9 National Powers Constitution delegated certain powers to the new national government. Article 1, Section 8: Enumerated powers (specific congressional powers) Tax, borrow and coin money Regulate interstate commerce Declare war Provide for an army and navy Make uniform naturalization laws Make uniform naturalization laws Create a system of federal courts 9

10 National Powers Necessary and proper clause comes at the end of Article 1, Sect. 8 Implied powers Also called the elastic clause: allows the powers of Congress to expand like an elastic band. Supremacy clause States that all Laws of the United States which shall be made in Pursuance thereof and all Treaties made under the authority of the United States are the supreme Law of the Land. Interpretation: Any time a state law or provision of a state constitution conflicts with national power (U.S. Constitution, act of Congress, or a Treaty) it must give way to the supreme law of the land. Continuing debate: How much power can Congress derive from the necessary and proper clause? Are all of the laws generated use of the elastic clause supreme? 10

11 State Powers Tenth Amendment: Powers not delegated to the United States by the Constitution, nor prohibited to the states, are reserved to the States respectively, or to the people. Provide for public health, safety and morality (police powers) Regulate commerce within the state Establish local governments Ratify amendments to the U.S. Constitution Determine voter qualifications Conduct elections Controversy: ambiguity of constitutional language creates difficulty to draw clear line between delegated and reserved powers. 11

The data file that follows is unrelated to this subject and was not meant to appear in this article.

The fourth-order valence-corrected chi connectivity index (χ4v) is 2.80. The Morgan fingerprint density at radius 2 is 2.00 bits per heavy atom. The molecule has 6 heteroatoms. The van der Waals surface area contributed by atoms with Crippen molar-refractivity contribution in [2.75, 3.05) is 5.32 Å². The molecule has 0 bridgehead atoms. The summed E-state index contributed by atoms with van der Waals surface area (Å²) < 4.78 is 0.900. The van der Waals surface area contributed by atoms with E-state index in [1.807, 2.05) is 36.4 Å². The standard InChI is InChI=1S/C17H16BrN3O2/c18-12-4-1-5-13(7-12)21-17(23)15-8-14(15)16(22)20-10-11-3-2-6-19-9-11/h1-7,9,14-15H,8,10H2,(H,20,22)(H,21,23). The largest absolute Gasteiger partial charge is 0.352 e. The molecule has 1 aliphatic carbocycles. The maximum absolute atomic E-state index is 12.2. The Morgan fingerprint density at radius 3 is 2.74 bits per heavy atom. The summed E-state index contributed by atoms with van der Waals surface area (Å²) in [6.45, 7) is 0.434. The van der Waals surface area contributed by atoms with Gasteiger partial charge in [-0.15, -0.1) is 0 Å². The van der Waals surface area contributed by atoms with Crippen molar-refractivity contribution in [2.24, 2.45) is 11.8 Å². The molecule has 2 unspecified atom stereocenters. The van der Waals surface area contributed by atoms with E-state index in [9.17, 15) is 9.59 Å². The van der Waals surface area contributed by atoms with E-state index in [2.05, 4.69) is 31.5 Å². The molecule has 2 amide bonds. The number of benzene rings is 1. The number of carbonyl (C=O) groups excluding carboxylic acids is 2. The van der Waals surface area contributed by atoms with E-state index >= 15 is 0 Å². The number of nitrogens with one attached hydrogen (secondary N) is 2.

12 Concurrent Powers Concurrent Powers: Levy taxes: limits on types Borrow money Charter banks and corporations Establish courts Precise line between exclusive and concurrent powers can change over time. Changing interpretations of constitutional language by the U.S. Supreme Court. 12

13 Prohibited Powers Constitution prohibits certain specific powers to Congress: Cannot pass bill of attainder Cannot grant titles of nobility Cannot favor one state over another in regulating interstate commerce 13

14 Prohibited Powers Constitution prohibits certain specific powers to the states: Cannot enter into treaties, coin money Cannot alter obligations of contracts; or issue Letters of Marquee and Reprisal (authorizing piracy) Cannot pass bills of attainder, ex post facto laws, and titles of nobility. 14

15 Relationships among the States Historically, bitter rivalries among states. Articles of Confederation did not have structure to resolve state disputes effectively. Constitution added important provisions to do this: Full Faith and Credit Clause (Article IV, Section 1) Purpose: to protect commerce and trade Ensures that contracts and judicial decrees from one state are recognized and honored in every other state. But today, does every state recognize contracts made in other states? Can you think of a controversial example? 15